The recently introduced criminal offence obliging adults to report sexual offences against children, applicable to employees of schools, will come into operation on 27 October 2014.
The offence is directed to all adults, including all employees of schools, who have information about a sexual offence against a child but fail to report it.
Failure to disclose a sexual offence against a child under 16
The offence of failing to disclose a sexual offence against a child under 16 commences on 27 October 2014.
This offence creates a community wide duty on all adults to report to the police information about a sexual offence against a child and therefore encapsulates all adults who work in Victorian schools.
The offence applies to any adult who has information that leads him or her to form a reasonable belief that a sexual offence has been committed in Victoria by an adult against a child. If an adult has such information, he or she will be required to disclose the information to a member of the Victoria police force as soon as it is practicable to do so, unless he or she has a reasonable excuse.
The circumstances in which a person will have a reasonable excuse from reporting the information to the Victoria police includes:
- where the person may reasonably fear for their safety, or the safety of the child or another person (other than the offender), if the offender was to find out that the offence had been disclosed to the police and the failure to disclose the information was a reasonable response in the circumstances.
- the person believes on reasonable grounds that the information has already been disclosed to the police and the person has no further information to add.
- the victim, now being over 16, requests that the information not be disclosed to the police (unless the victim has an intellectual disability and does not have the capacity to make an informed decision).
The offence will not apply to information obtained through a rite of confession or similar practice, providing there was no criminal purpose involved in the confession.
Further, the offence will not require a medical practitioner or counsellor in whom a child victim has confided to disclose the information to the police. This is to ensure that the offence does not operate to discourage victims from disclosing information where it is a part of a support mechanism or treatment for the child.
A person who discloses information to the police will have certain protections under the law that will be similar to those provided to a person under the mandatory reporting regime. For instance, the person is assured confidentiality in relation to their identity unless they consent or a Court grants leave for evidence of their identity to be given during a legal proceeding.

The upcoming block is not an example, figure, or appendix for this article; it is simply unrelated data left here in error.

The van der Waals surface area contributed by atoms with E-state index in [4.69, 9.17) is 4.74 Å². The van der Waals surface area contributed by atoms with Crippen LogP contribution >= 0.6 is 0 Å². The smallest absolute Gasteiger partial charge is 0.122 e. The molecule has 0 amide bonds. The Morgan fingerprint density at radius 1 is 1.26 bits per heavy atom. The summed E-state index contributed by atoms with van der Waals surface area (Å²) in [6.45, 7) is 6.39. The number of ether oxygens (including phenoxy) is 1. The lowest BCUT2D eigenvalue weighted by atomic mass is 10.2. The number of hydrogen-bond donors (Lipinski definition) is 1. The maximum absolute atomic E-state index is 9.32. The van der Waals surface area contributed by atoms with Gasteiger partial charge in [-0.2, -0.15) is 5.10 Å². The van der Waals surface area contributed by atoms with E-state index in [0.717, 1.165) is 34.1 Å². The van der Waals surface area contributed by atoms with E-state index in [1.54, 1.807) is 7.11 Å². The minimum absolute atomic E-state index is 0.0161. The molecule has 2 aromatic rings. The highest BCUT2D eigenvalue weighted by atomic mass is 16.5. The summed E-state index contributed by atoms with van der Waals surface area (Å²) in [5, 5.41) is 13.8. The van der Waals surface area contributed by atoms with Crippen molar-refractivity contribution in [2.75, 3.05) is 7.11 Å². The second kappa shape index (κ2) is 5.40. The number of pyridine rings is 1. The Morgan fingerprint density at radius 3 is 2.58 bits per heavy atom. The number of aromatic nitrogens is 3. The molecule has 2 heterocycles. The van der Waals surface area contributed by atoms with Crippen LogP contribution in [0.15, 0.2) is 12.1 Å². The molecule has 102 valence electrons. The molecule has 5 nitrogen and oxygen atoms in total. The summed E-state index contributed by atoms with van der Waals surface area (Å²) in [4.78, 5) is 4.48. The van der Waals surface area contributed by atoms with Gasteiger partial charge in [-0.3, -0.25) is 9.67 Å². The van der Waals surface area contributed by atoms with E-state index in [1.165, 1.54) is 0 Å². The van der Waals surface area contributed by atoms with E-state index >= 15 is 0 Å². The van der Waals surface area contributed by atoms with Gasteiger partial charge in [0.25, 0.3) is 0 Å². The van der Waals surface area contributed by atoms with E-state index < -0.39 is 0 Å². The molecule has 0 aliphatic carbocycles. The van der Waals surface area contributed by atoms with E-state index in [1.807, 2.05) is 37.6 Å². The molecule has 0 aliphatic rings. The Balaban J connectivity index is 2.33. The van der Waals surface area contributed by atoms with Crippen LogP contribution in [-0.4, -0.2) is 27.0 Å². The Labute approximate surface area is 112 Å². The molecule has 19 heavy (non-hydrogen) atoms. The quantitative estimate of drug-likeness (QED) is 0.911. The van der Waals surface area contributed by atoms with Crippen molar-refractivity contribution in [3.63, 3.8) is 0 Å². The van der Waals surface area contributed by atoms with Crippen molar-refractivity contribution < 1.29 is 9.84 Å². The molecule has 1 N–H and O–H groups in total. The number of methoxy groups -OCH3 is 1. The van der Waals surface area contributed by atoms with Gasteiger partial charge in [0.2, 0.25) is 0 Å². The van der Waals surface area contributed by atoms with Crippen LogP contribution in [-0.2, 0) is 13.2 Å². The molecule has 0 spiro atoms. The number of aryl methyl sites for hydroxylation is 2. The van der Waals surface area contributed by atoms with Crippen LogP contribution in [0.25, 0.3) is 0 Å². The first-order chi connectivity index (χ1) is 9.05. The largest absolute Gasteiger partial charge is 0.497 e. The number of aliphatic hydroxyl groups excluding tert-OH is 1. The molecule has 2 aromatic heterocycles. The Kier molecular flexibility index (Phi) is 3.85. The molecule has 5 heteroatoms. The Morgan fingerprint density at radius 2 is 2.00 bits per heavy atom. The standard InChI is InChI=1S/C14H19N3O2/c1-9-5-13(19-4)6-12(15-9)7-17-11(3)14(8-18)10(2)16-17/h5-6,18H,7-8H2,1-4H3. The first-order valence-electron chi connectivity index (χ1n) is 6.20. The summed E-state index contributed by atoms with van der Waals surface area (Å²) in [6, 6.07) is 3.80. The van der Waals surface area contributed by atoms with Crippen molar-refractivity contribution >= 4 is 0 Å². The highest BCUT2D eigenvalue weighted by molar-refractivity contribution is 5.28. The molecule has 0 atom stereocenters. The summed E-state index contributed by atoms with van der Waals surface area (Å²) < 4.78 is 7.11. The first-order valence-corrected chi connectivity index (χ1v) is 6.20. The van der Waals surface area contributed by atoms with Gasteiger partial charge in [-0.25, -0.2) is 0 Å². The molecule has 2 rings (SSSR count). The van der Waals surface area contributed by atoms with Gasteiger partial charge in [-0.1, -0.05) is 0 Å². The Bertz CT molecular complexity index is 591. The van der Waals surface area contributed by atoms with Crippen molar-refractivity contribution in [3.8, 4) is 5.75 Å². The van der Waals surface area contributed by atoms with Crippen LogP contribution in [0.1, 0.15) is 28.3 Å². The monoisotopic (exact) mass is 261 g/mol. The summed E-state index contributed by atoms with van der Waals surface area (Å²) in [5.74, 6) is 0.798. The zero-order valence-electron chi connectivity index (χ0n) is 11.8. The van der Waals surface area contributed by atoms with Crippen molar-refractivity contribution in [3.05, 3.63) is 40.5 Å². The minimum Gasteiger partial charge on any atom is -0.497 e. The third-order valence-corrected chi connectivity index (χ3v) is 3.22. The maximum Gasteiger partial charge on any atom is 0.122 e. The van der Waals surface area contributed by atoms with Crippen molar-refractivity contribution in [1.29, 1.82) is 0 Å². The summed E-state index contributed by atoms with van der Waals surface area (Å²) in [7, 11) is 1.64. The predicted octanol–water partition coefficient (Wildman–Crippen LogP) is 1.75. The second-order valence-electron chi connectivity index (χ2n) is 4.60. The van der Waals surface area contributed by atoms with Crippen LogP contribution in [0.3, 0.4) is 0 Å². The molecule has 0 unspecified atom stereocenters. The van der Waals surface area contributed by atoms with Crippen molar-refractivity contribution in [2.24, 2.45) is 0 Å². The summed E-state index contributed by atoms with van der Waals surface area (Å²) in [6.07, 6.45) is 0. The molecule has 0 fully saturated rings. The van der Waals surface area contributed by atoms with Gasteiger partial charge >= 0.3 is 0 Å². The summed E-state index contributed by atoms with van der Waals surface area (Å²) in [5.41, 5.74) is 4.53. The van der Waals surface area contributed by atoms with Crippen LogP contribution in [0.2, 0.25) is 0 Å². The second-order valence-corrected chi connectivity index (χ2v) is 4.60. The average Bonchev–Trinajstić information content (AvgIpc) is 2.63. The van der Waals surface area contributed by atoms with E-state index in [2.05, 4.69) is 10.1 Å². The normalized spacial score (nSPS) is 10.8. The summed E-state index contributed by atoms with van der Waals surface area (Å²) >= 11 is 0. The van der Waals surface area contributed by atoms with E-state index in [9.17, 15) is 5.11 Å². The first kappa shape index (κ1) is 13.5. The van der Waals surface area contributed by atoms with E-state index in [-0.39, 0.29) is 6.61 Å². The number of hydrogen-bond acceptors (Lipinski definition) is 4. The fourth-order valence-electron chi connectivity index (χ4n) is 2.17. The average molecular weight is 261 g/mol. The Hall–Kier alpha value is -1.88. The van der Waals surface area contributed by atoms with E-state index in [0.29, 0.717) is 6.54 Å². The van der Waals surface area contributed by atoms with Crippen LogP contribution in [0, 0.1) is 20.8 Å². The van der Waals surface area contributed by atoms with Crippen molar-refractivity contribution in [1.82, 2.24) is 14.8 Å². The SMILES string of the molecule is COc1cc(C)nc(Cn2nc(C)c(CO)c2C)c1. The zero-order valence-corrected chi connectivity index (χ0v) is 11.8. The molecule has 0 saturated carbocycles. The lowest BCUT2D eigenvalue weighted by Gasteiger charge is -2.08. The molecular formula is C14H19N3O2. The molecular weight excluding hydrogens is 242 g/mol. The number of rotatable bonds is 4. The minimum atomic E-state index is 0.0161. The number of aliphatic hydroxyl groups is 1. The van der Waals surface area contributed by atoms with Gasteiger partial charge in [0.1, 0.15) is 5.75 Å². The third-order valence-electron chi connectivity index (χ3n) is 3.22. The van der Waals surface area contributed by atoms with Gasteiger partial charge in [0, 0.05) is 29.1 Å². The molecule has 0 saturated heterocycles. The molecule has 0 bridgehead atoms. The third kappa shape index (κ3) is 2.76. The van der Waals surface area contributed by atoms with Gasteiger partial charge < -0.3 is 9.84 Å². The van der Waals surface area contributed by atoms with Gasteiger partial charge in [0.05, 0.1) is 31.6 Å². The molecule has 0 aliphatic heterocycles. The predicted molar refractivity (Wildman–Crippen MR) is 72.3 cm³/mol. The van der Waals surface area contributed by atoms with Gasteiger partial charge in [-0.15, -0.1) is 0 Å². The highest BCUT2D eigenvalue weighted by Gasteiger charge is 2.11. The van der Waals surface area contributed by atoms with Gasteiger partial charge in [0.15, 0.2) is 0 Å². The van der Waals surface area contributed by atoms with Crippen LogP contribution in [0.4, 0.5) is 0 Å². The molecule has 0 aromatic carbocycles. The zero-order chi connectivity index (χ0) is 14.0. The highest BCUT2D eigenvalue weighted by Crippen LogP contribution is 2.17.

The offence attracts a maximum term of 3 years imprisonment.
Failure by a person in authority to protect a child from a sexual offence
The offence of failing to protect a child under 16 from a sexual offence has not yet been proclaimed and therefore, unless it is proclaimed earlier, will commence on 1 July 2015.
The lead time for the commencement of this offence should be used by schools to prepare and train their staff in relation to these new obligations.
This offence will apply to a person who occupies a position in a school with the authority or responsibility to reduce or remove a substantial risk that a student will be sexually abused by someone associated with the school. The offence will be committed when the person in authority negligently fails to take reasonable steps to reduce or remove the risk of a student being sexually abused.
In a prosecution of an offence it is not necessary to prove that a sexual offence has been committed. Further, the offence does not require that a specific child be identified as being at risk. It will be sufficient to prove a substantial risk of any child at the school becoming a victim of a sexual offence by an associate of the school and that the person in authority, knowing the risk, failed to reduce or remove it.
The person who presents the risk of a sexual offence must be associated with the school. It includes a person who is an officer, office holder, employee, manager, owner, volunteer, contractor or agent of the school. The offence will attract a maximum term of 5 years imprisonment.
These two new offences follow the earlier commencement of grooming laws on 9 April 2014.
The grooming laws prohibit a person 18 years or older from grooming a child who is under the age of 16 or from using a person under whose care, supervision or authority the child is, for the purpose of grooming the child.
This offence carries a maximum term of 10 years imprisonment.
Updating mandatory reporting policy and training
School employees are uniquely positioned to identify risks of abuse against children. We strongly recommend that schools inform their staff, and provide training, in relation to these new laws. It is particularly necessary that teachers and senior staff understand the nature of these new laws and how they operate.
We also recommend that schools update their mandatory reporting and child abuse policies to ensure that they cover the obligations of all employees under the new laws and to set out what processes the school has in place to ensure that the laws are complied with.